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Friday, January 15, 2010

Review: Kevin Burgess - Put Yourself Out There

Kevin Burgess - Put Yourself Out There
2009, Kevin Burgess

Westford, Massachusetts-based singer/songwriter Kevin Burgess makes post-genre waves on his latest album, Put Yourself Out There. Burgess eschews a particular style, incorporating whatever styles/sounds that seem to fit each given song. Folk, Country and Rock mix with international rhythms and sounds and Burgess' saxophone to create original musical tableaux. Burgess gets help from daughters Sofia (Djembe) and Gabrielle Burgess (Bongos), as well as from Greg Loughman (bass), Mike Connors (drums), Eric Kilburn (mandolin, weissenborn, guitar) and Lori Diamond (vocals).

Burgess opens with Little Bird, a pensive and circular meditation on an injured bird as a metaphor for someone who's been hurt. The arrangement is smooth and simplistic with solid solo work on the saxophone, but the vocal line is listless and the lyrics are bland and repetitive. On the whole the song is okay, but perhaps not a great opener to the album. Burgess hits a mildly jazzy CSNY note on The One And Only, mostly for the vocal harmonies and his occasional vocal similarities to Neil Young, but the song itself is on the bland side. Heal My Heart finds Burgess heading for more of a country sound than we've heard thus far on Put Yourself Out There. The song has more energy and life than those that have preceded it, and Burgess sounds a bit like Neil Young, particularly as he moves toward and into his upper register.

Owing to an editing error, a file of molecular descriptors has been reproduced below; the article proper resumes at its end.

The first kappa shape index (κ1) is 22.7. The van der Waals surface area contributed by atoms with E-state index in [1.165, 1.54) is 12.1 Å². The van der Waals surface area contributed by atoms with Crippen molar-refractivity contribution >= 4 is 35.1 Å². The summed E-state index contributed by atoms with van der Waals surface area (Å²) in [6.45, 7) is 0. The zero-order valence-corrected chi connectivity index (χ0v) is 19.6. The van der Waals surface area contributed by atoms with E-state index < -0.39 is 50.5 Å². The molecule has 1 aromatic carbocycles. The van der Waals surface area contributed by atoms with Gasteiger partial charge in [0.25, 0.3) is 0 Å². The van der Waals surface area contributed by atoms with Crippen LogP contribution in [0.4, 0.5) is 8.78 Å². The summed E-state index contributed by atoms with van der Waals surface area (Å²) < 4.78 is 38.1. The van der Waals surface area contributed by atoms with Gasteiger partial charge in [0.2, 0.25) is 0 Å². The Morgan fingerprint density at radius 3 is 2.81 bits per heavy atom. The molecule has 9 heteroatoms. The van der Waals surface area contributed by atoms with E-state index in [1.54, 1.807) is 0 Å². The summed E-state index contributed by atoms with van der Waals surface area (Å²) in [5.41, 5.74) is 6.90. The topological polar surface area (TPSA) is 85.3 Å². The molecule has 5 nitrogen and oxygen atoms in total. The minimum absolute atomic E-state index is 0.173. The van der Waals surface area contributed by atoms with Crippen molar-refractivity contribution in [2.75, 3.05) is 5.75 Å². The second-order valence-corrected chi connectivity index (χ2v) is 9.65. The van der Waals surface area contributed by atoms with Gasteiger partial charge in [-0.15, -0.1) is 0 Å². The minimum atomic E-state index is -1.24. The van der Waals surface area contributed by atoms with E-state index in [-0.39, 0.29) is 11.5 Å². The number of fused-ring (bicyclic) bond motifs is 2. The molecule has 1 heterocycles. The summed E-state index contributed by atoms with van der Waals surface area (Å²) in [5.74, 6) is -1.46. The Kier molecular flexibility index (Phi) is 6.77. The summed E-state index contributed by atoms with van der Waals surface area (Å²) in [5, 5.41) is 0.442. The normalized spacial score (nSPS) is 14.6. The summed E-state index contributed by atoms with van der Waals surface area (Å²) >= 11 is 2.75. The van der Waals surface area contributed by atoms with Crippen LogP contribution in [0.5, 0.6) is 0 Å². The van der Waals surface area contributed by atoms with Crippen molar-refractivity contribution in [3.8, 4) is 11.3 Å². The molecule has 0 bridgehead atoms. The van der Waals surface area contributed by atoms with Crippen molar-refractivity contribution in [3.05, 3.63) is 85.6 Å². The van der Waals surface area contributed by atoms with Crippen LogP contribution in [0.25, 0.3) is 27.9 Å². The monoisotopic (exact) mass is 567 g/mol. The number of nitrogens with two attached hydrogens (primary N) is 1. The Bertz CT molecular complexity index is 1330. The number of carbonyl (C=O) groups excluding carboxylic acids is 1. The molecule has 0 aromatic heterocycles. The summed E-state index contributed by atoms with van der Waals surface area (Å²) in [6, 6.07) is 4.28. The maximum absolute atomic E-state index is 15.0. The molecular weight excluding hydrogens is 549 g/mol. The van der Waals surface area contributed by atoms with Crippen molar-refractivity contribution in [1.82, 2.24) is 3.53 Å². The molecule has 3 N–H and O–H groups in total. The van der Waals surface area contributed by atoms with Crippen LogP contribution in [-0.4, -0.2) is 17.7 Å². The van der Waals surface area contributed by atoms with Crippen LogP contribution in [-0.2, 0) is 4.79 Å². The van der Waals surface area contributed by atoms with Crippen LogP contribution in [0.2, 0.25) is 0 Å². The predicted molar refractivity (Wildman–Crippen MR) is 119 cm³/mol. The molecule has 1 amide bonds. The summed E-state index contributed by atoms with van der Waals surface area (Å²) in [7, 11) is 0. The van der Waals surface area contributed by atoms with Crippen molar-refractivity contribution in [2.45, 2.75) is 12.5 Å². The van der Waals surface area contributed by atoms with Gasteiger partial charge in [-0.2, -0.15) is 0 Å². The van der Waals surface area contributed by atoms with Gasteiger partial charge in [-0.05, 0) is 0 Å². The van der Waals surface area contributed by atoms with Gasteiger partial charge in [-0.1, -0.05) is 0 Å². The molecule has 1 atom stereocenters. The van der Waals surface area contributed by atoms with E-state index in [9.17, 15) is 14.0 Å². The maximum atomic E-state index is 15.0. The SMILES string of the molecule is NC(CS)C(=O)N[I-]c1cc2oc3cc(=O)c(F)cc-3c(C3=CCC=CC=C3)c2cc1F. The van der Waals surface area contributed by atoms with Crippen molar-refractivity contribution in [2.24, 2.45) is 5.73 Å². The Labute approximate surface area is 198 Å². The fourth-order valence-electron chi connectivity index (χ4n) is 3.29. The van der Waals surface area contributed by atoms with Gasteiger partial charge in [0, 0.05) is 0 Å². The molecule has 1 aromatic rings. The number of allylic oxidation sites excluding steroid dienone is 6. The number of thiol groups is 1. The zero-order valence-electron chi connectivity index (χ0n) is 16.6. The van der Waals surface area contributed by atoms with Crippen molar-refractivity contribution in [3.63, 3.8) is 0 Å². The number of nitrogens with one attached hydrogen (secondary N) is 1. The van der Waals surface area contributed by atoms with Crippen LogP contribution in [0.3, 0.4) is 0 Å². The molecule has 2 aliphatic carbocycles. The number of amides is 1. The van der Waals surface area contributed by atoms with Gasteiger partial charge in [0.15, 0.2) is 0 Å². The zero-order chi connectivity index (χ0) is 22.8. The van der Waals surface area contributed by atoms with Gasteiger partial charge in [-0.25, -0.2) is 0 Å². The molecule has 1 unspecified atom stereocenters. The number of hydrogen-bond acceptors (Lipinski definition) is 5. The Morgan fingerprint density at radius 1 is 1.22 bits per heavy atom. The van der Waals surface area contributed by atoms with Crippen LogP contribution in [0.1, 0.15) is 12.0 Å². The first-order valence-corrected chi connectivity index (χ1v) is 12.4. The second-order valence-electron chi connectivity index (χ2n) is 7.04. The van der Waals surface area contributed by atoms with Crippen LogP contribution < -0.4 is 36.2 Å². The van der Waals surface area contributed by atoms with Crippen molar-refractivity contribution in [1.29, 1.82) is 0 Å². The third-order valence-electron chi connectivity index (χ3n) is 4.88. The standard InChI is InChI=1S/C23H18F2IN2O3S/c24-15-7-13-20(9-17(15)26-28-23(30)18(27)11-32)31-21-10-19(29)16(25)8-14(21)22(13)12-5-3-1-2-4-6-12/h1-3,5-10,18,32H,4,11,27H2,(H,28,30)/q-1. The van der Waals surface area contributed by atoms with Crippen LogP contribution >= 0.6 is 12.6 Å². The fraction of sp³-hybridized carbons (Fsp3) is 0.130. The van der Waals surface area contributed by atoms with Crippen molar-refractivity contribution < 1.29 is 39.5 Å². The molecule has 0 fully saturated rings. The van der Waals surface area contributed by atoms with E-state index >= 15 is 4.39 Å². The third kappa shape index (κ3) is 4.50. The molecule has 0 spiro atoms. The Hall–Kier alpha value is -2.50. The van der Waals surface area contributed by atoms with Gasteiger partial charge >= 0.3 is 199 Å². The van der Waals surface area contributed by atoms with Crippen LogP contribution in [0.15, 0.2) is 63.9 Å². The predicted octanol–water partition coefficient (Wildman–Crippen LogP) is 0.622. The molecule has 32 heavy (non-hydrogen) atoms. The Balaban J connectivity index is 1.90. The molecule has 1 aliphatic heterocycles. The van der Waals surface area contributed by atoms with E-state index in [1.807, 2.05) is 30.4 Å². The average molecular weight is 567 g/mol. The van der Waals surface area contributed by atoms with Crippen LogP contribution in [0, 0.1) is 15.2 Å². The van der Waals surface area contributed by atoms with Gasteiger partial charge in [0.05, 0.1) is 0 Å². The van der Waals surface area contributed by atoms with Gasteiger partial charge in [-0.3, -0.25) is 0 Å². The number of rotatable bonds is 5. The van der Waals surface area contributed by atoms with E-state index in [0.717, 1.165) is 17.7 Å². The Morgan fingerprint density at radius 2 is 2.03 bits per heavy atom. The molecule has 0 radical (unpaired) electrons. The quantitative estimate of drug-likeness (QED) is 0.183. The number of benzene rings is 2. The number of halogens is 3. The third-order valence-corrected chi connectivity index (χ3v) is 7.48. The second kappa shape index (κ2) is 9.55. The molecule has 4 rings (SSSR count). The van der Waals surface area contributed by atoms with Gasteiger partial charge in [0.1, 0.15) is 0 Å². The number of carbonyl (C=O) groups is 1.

The funk comes out on So Beautiful, one of the liveliest and most enjoyable songs on the album. You can tell sometimes when the band was having fun, and that feel emanates off this song like heat off the pavement on a summer's day. With Connection, Burgess attempts a heartfelt love song, but the lyrical choices turn what might have been a sweet if overly simplistic song into a chuckler. In the chorus there's a line "Can you feel it, can you feel it, can you feel it now" that got me to thinking about the AT&T commercial (can you hear me now?) and the song is forever so tainted in my mind now. Burgess goes for sweet and sentimental once again on Mother's Love. The song is successful on sweetness, analyzing with an awkward simplicity the impact of an emotion without ever really capturing the essence of it. Put Yourself Out There winds down with Broken, a bland commentary on human nature and the inability accept ourselves for our selves.

Kevin Burgess is mired in influences and good ideas on Put Yourself Out There, and scores occasionally, but more often than not it seems as if performances fall short of intent. Burgess has a passable voice and a simplistic songwriting style, but there's just not a lot here to really dig into. Heal My Heart and So Beautiful find Burgess at his best; the rest of the time its a matter of mildly pleasant music that doesn't make a lot of impact.

Rating: 2.5 Stars (Out of 5)

You can learn more about Kevin Burgess at, where you can purchase Put Yourself Out There on CD or Digitally using Nimbit.

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